From the Journals

‘Pandemic brain’ not limited to patients infected with COVID-19



The stress of living through a pandemic may cause brain inflammation even in those uninfected with SARS-CoV-2, a study suggests.

Healthy individuals who tested negative for the virus that causes COVID-19 had elevated levels of inflammatory markers known to be involved in depression, stress, and mental fatigue. The study indicates a possible link between pandemic-associated stressors and neuroimmune responses.

“The most important finding is the evidence of neuroinflammation in noninfected, otherwise healthy participants, which may explain the variety of sickness-behavior-like symptoms experienced by many during the pandemic,” lead author Ludovica Brusaferri, PhD, a postdoctoral research fellow at Massachusetts General Hospital and Harvard Medical School in Boston, told this news organization.

The study was published online Feb. 16 in Brain, Behavior, and Immunity.

Impact of pandemic stress?

Reports of psychological distress have increased considerably in the United States during the pandemic, including among those not infected with SARS-CoV-2.

To better understand the effects of the pandemic on brain and mental health, the investigators retrospectively analyzed data collected from 57 people who were enrolled as control subjects for unrelated studies before the pandemic began.

They also enrolled 15 people living in Massachusetts during that state’s 2-month lockdown/stay-at-home order from March to May 2020, all of whom had tested negative for COVID-19 antibodies.

The investigators used PET and MRI imaging and blood sample analyses to investigate whether there were any differences in the brains of healthy people before and during the pandemic following the lockdown.

Compared with the control group, the pandemic cohort had elevated levels of 18 kDa translocator protein (TSPO) and myoinositol, inflammatory markers in the brain. Increased TSPO has been associated with depression and suicidal thoughts and elevated myoinositol has been linked to schizophrenia.

Blood levels of two inflammatory markers, interleukin-16 and monocyte chemoattractant protein-1, were also elevated in the pandemic cohort, although to a lesser extent.

TSPO levels were especially high in participants in the pandemic cohort who reported moodiness and mental and physical fatigue, compared with those reporting few or no symptoms.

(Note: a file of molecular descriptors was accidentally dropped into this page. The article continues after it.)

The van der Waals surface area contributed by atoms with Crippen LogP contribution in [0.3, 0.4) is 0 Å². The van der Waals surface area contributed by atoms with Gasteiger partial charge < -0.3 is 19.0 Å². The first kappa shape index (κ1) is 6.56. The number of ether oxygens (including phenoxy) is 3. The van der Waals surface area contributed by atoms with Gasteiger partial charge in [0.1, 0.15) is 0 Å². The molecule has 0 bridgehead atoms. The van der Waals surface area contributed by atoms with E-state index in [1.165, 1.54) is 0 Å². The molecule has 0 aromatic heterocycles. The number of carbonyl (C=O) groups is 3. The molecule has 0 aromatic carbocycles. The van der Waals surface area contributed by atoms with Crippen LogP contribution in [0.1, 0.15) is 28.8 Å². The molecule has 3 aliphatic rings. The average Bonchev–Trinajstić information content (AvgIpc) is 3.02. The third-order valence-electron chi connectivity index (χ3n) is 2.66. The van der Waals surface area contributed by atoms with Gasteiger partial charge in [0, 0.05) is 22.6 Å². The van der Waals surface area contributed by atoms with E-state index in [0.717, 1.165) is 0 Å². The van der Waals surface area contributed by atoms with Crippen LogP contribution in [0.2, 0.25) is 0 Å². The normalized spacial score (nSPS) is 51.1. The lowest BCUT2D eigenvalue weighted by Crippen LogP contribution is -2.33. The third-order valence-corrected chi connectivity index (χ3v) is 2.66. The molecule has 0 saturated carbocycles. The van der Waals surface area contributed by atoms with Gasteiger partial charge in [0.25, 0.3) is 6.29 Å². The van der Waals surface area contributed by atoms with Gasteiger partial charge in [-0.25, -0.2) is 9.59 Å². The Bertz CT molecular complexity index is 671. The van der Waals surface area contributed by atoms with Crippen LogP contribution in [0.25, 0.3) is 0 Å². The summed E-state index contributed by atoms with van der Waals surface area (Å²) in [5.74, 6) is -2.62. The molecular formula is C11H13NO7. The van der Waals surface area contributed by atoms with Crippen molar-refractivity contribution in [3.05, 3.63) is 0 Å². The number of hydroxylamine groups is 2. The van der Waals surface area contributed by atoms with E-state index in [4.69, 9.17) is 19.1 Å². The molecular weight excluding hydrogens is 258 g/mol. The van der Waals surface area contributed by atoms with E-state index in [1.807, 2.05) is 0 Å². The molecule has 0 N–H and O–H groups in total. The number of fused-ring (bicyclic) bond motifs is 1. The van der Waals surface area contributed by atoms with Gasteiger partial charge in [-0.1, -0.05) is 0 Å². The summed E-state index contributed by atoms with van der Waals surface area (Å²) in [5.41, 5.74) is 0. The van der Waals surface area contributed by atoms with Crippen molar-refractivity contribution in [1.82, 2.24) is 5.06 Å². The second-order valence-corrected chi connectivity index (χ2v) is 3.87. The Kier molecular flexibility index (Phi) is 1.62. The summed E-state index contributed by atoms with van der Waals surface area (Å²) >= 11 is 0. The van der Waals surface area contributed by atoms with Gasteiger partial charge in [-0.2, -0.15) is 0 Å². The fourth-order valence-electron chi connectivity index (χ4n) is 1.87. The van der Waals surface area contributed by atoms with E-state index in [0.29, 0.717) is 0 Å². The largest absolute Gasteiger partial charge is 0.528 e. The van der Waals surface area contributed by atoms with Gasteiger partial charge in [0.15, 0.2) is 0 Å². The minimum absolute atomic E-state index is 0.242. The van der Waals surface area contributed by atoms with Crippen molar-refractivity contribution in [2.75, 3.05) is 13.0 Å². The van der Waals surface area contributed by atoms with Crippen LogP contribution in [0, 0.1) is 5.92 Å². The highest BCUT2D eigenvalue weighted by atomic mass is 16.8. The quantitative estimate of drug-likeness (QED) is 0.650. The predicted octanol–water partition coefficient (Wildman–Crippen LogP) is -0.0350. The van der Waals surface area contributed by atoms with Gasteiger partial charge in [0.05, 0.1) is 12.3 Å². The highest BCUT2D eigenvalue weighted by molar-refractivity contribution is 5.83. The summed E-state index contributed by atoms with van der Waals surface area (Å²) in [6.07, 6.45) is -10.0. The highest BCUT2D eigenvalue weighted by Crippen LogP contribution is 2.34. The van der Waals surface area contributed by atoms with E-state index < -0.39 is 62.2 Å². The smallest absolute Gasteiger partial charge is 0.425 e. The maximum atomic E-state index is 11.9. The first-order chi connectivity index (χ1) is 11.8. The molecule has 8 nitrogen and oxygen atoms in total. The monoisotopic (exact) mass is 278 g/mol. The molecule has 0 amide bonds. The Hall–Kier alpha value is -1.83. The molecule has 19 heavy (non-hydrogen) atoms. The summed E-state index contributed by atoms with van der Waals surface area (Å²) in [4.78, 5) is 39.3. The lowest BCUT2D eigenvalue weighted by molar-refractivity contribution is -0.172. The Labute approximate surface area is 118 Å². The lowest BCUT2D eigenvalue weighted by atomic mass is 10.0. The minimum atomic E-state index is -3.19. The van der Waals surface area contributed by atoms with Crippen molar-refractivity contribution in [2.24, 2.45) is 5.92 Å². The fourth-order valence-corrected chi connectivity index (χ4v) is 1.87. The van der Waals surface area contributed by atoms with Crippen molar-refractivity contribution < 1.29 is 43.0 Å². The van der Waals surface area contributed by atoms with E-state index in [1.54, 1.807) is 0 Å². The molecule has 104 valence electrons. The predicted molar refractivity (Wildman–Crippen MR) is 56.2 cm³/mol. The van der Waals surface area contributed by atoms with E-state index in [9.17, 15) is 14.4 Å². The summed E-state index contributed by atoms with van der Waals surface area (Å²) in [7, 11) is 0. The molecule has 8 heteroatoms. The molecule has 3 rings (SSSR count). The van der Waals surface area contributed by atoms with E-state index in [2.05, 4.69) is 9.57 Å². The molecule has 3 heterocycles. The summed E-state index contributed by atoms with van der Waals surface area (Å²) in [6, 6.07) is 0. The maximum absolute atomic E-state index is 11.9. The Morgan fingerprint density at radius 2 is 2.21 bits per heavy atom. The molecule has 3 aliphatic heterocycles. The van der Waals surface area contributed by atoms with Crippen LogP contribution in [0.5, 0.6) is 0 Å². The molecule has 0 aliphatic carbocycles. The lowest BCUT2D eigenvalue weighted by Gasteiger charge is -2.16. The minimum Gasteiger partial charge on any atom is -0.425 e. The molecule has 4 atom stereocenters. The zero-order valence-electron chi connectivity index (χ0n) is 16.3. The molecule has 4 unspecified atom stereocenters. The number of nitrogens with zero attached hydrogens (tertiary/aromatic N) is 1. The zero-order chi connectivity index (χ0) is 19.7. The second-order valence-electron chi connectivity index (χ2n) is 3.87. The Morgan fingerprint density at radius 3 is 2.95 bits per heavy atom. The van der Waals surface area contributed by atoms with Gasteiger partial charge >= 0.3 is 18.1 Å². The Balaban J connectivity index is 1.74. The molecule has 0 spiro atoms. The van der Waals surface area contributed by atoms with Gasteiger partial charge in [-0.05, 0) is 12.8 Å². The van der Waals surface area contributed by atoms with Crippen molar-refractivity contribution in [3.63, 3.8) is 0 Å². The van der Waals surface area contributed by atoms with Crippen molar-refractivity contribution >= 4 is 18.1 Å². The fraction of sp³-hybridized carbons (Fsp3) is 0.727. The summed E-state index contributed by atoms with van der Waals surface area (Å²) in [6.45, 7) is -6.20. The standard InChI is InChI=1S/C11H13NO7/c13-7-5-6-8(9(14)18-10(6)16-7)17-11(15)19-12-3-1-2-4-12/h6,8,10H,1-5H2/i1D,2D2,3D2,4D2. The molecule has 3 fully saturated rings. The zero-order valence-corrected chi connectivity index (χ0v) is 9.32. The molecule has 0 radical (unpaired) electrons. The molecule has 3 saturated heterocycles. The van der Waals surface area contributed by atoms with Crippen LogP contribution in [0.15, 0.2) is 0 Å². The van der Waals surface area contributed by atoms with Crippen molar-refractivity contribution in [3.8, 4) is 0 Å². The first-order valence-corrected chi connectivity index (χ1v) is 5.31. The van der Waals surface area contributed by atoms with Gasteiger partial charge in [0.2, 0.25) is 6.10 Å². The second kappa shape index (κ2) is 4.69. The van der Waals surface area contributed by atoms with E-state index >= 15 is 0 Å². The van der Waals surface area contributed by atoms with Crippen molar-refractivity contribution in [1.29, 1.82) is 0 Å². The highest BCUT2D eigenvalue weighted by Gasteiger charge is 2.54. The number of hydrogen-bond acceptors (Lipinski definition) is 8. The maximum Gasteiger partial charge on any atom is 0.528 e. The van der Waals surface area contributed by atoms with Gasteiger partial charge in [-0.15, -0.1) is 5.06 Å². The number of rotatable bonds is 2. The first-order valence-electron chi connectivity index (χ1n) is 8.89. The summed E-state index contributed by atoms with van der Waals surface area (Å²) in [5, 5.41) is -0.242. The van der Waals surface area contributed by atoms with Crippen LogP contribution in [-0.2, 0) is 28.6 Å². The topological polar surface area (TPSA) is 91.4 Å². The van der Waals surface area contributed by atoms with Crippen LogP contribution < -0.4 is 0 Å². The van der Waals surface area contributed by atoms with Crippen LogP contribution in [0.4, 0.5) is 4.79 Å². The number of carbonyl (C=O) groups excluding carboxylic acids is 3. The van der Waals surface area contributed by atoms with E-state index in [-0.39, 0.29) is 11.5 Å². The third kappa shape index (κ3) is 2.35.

“These findings provide support to a role for neuroinflammation in stress, an observation that, if replicated, might help guide the development of novel treatments focused on the reduction of brain inflammation,” study author Marco Loggia, PhD, codirector of the Center for Integrative Pain NeuroImaging at Mass General and Harvard Medical School, told this news organization.

Although the data showing increased neuroinflammation were collected when participants were under a stay-at-home order, the researchers said it’s not clear that this was the cause.

“We’re not saying it is the lockdown that was causing it,” Dr. Loggia said. “It could have been social isolation, changes in diet, or changes in exercise patterns. We don’t know exactly what the cause was so, maybe.”

A significant contribution

Commenting on the study for this news organization, Ning Quan, PhD, professor of biomedical science at Florida Atlantic University, Boca Raton, said although questions remain, the findings offer valuable information.

“This study contributes significantly to our understanding of how pandemic stress might impact our brain and behavior,” Dr. Quan said. “The main advance that this paper provides is that fatigue or brain fog could be induced in individuals with COVID infection during the pandemic.”

However, Dr. Quan added, the study has a number of limitations, including a small sample size, which makes it difficult to generalize the results.

“Another issue is the subjects of the study all lived in Massachusetts,” Dr. Quan added. “Subjects from different states or different countries could yield different results.”

The study was funded by the National Institutes of Health and by the Landreth Family Foundation. The study authors and Dr. Quan have disclosed no relevant financial relationships.

A version of this article first appeared on

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